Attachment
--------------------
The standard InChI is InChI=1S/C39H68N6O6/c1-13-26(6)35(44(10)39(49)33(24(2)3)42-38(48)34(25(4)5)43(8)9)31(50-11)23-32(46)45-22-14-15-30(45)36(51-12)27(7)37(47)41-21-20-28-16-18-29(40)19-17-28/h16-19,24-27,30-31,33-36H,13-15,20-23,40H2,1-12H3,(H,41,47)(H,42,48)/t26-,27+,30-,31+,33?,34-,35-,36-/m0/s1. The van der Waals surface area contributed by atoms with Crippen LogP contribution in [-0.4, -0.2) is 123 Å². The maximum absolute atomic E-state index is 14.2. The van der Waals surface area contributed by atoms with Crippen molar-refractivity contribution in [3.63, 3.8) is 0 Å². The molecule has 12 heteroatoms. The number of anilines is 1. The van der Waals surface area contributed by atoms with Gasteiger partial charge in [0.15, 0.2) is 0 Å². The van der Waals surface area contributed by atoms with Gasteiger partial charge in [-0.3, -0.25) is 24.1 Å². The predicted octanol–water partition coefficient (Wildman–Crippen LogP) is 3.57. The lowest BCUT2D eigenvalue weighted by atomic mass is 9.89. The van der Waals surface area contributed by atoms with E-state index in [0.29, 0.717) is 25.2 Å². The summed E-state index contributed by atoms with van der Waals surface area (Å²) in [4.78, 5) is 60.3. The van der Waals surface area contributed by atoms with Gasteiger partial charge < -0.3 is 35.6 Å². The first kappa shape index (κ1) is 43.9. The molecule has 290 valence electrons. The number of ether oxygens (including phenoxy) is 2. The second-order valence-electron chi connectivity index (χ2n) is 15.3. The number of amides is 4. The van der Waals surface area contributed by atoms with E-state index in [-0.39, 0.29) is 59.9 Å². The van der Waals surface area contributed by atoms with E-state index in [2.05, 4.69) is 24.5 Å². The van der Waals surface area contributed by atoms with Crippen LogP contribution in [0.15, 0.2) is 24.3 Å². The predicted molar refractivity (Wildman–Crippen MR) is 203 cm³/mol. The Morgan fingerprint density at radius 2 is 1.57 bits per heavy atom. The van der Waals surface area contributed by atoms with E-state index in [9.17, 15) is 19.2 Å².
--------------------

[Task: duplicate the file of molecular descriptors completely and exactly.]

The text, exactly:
The standard InChI is InChI=1S/C39H68N6O6/c1-13-26(6)35(44(10)39(49)33(24(2)3)42-38(48)34(25(4)5)43(8)9)31(50-11)23-32(46)45-22-14-15-30(45)36(51-12)27(7)37(47)41-21-20-28-16-18-29(40)19-17-28/h16-19,24-27,30-31,33-36H,13-15,20-23,40H2,1-12H3,(H,41,47)(H,42,48)/t26-,27+,30-,31+,33?,34-,35-,36-/m0/s1. The van der Waals surface area contributed by atoms with Crippen LogP contribution in [-0.4, -0.2) is 123 Å². The maximum absolute atomic E-state index is 14.2. The van der Waals surface area contributed by atoms with Crippen molar-refractivity contribution in [3.63, 3.8) is 0 Å². The molecule has 12 heteroatoms. The number of anilines is 1. The van der Waals surface area contributed by atoms with Gasteiger partial charge in [0.15, 0.2) is 0 Å². The van der Waals surface area contributed by atoms with Gasteiger partial charge in [-0.3, -0.25) is 24.1 Å². The predicted octanol–water partition coefficient (Wildman–Crippen LogP) is 3.57. The lowest BCUT2D eigenvalue weighted by atomic mass is 9.89. The van der Waals surface area contributed by atoms with E-state index in [0.29, 0.717) is 25.2 Å². The summed E-state index contributed by atoms with van der Waals surface area (Å²) in [4.78, 5) is 60.3. The van der Waals surface area contributed by atoms with Gasteiger partial charge < -0.3 is 35.6 Å². The first kappa shape index (κ1) is 43.9. The molecule has 290 valence electrons. The number of ether oxygens (including phenoxy) is 2. The second-order valence-electron chi connectivity index (χ2n) is 15.3. The number of amides is 4. The van der Waals surface area contributed by atoms with E-state index in [-0.39, 0.29) is 59.9 Å². The van der Waals surface area contributed by atoms with E-state index in [2.05, 4.69) is 24.5 Å². The van der Waals surface area contributed by atoms with Crippen LogP contribution in [0.15, 0.2) is 24.3 Å². The predicted molar refractivity (Wildman–Crippen MR) is 203 cm³/mol. The Morgan fingerprint density at radius 2 is 1.57 bits per heavy atom. The van der Waals surface area contributed by atoms with E-state index in [9.17, 15) is 19.2 Å².